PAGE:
Ian David Long
Photos: Facebook / Getty Images

The California suburb of Thousand Oaks was named the third-safest city in the U.S. this year, Reuters reports. But early Thursday morning Eastern Time, suspected shooter Ian David Long took 12 lives inside Borderline Bar and Grill.

 

Among those killed was Ron Helus, a sheriff's sergeant, who was the first officer to enter the bar. 

 

This mass shooting comes less than two weeks after 11 people were killed in a Pittsburgh synagogue. And, it's the deadliest in the U.S. since the Valentine's Day Parkland shooting that resulted in 17 lives lost.

 

Authorities said that Long, 28, carried a legally-purchased Glock 21 .45-caliber handgun into Borderline and "fired at random." The gun had an extra-capacity magazine, which Ventura County Sheriff Geoff Dean confirmed is illegal in California.

 

Long also used smoke bombs as a diversion, the Associated Press reports.

 

Borderline was having a college country night on Wednesday, and early the next morning after the shooting, authorities found Long dead by apparent suicide in the bar's office. There was no clear motive.

Here's everything we know about suspected gunman Ian David Long.

Ian David Long was familiar with the bar

Long's friends told CNN that he went to the bar often.

"There was a community there. He was a part of that community," one friend said. "The whole bar is line dancing. People do choreographed dances for hours, cowboy boots and hats in the middle of the suburbs of Thousand Oaks."

"We would go to Borderline together. He really liked it," one woman, who's reportedly been friends with Long for five years, said.

Ian David Long lived with his mom in Newbury Park

Long lived in a Newbury Park home with his mother, Colleen Long. It's located about five miles from Borderline, and FBI agents are in the process of investigating the property, including Long's red truck still parked outside.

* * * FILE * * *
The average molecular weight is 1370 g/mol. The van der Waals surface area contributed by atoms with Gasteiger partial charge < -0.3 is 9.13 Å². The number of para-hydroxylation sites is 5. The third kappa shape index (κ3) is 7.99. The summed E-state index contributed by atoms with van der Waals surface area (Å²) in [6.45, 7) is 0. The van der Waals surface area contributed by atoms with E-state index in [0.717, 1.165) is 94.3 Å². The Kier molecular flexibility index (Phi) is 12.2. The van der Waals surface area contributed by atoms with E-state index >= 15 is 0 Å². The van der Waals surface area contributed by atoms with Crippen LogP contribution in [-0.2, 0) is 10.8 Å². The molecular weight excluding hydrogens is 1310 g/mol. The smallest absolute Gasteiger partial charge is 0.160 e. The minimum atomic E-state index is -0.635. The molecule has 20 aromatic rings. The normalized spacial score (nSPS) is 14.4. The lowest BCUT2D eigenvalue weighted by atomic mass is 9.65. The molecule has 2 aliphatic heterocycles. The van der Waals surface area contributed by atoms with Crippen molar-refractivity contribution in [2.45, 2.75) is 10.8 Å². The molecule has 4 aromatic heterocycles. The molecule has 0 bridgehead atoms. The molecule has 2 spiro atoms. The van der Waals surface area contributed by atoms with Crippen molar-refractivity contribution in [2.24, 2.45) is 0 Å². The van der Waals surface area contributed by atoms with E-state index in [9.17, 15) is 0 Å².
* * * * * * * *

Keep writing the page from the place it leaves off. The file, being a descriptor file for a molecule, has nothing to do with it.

Newbury Park home and truck belonging to Cali shooter Ian David Long

A neighbor, Richard Berge, told USA TODAY that Long's mother is "a very nice lady." Berge heard from a second resident in the area that, at one point, they saw walls "full of holes" inside the Newbury Park home, implying that Long could have lashed out often.

Another neighbor said he would regularly hear arguments between Long and Colleen during the midnight hours.

Ian David Long was a Marine

Long was a Marine corporal enlisted from August 4, 2008 until March 2, 2013, according to information released by the Marine Corps.

He was a "machine gunner" and served in Afghanistan from November 16, 2010 to June 14, 2011.

Long received a number of awards including two Navy Unit Commendations, a Navy Meritorious Unit Commendation and a Combat Action Ribbon.

"The Marine Corps extends its deepest condolences to the families of the victims in this senseless tragedy," reads a statement released on Thursday.

Ian David Long was married 

Long reportedly got married in June 2009 while he was based in Hawaii.

According to AP he wed his wife at age 19. The couple separated in 2011 and cited irreconcilable differences in divorce papers filed two years later.